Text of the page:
In Albert v. Cowart, decided April 3, 2012, the North Carolina Court of Appeals reviewed a case in which a person using a power of attorney (the attorney in fact) had deposited funds into a joint bank account in the name of the attorney in fact and the person giving the power of attorney (the grantor). After the death of the grantor, the attorney in fact removed the money from the joint account. The administratrix of the grantor’s estate sued the attorney in fact, claiming that he had wrongfully transferred funds in breach of his fiduciary duty to the grantor.
At trial, a jury found in favor of the attorney in fact and the administratrix appealed. The Court of Appeals found that using the power of attorney to transfer money to a joint account did not amount to a gift to the attorney in fact and, upon the death of the other party to the joint account, the attorney in fact was entitled to the funds.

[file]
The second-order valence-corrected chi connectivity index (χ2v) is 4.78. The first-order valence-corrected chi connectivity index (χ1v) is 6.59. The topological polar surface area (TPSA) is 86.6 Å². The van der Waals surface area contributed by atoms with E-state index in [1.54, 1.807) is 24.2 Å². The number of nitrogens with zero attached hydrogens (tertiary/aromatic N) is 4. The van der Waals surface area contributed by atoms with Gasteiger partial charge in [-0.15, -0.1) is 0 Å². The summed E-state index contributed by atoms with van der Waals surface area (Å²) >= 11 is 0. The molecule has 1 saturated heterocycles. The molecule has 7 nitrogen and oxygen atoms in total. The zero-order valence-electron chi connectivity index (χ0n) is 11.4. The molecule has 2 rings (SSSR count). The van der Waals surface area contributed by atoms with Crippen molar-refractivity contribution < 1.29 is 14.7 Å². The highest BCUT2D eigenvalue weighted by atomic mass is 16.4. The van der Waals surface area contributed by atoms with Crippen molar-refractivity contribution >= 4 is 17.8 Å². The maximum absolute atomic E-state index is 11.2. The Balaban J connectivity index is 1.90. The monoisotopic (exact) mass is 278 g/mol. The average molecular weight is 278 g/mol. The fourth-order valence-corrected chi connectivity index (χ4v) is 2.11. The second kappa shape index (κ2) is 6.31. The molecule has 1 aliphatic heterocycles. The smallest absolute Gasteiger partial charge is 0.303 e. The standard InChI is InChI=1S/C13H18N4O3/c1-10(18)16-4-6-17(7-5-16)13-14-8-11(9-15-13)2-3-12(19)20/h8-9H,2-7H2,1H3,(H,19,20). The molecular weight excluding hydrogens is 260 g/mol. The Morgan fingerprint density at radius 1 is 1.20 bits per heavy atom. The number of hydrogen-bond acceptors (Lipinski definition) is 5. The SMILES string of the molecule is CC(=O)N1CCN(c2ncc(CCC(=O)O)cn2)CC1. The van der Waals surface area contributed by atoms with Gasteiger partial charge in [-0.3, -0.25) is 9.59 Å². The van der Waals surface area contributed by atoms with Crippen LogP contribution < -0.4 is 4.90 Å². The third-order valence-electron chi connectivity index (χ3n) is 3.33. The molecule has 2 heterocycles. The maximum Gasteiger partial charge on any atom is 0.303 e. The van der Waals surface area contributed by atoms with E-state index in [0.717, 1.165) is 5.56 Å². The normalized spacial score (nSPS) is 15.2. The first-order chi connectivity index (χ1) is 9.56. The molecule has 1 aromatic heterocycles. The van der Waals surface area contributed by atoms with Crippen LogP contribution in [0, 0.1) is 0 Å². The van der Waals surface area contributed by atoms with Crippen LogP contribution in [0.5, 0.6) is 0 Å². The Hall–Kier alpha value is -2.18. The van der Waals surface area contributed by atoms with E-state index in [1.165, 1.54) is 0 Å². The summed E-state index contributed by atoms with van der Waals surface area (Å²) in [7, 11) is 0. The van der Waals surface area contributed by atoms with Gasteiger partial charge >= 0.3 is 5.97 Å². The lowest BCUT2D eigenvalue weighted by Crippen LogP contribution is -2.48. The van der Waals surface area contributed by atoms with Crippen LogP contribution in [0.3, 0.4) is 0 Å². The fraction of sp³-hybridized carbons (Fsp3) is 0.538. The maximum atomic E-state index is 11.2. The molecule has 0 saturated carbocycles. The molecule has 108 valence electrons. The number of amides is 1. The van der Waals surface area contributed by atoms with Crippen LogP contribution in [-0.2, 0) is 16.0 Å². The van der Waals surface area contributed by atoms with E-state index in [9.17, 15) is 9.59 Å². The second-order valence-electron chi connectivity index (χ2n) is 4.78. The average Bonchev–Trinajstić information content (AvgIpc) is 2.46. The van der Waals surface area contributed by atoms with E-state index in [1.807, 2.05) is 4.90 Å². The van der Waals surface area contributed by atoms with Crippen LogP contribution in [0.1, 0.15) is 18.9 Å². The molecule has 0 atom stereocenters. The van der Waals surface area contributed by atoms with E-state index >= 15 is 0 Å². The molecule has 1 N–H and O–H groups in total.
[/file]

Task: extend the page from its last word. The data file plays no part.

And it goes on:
The attorneys at Cannon Law, P.C. caution our clients about the danger of joint accounts that are payable on death to the survivor. In this case, the grantor and the attorney in fact had signed a Customer Access Agreement agreement with the bank that made any new accounts created after the agreement automatically payable on death joint accounts. We continue to encourage our clients to be very sure of the type of bank or investment account that you are opening and the effect that the death of one party will have on the funds in the account.